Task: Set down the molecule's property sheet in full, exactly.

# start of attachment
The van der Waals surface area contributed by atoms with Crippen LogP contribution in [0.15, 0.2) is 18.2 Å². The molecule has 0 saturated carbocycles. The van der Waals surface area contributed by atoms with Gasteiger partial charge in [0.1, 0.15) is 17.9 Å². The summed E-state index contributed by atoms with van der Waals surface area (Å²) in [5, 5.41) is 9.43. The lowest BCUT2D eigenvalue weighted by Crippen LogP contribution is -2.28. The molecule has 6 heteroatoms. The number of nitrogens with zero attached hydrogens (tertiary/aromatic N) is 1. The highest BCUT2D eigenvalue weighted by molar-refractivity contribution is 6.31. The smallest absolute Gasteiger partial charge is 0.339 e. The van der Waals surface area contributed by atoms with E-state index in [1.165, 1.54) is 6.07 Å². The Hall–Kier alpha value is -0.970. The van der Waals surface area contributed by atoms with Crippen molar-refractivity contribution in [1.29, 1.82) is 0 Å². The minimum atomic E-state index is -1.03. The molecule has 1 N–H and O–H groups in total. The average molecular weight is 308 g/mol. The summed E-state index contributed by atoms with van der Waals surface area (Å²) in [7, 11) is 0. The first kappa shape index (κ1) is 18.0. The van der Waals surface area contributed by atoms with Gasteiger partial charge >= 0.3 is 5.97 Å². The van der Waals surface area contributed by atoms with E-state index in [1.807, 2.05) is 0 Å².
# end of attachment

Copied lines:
The van der Waals surface area contributed by atoms with Crippen LogP contribution in [0.15, 0.2) is 18.2 Å². The molecule has 0 saturated carbocycles. The van der Waals surface area contributed by atoms with Gasteiger partial charge in [0.1, 0.15) is 17.9 Å². The summed E-state index contributed by atoms with van der Waals surface area (Å²) in [5, 5.41) is 9.43. The lowest BCUT2D eigenvalue weighted by Crippen LogP contribution is -2.28. The molecule has 6 heteroatoms. The number of nitrogens with zero attached hydrogens (tertiary/aromatic N) is 1. The highest BCUT2D eigenvalue weighted by molar-refractivity contribution is 6.31. The smallest absolute Gasteiger partial charge is 0.339 e. The van der Waals surface area contributed by atoms with E-state index in [1.165, 1.54) is 6.07 Å². The Hall–Kier alpha value is -0.970. The van der Waals surface area contributed by atoms with Crippen molar-refractivity contribution in [1.29, 1.82) is 0 Å². The minimum atomic E-state index is -1.03. The molecule has 1 N–H and O–H groups in total. The average molecular weight is 308 g/mol. The summed E-state index contributed by atoms with van der Waals surface area (Å²) in [7, 11) is 0. The first kappa shape index (κ1) is 18.0. The van der Waals surface area contributed by atoms with Gasteiger partial charge >= 0.3 is 5.97 Å². The van der Waals surface area contributed by atoms with E-state index in [1.807, 2.05) is 0 Å².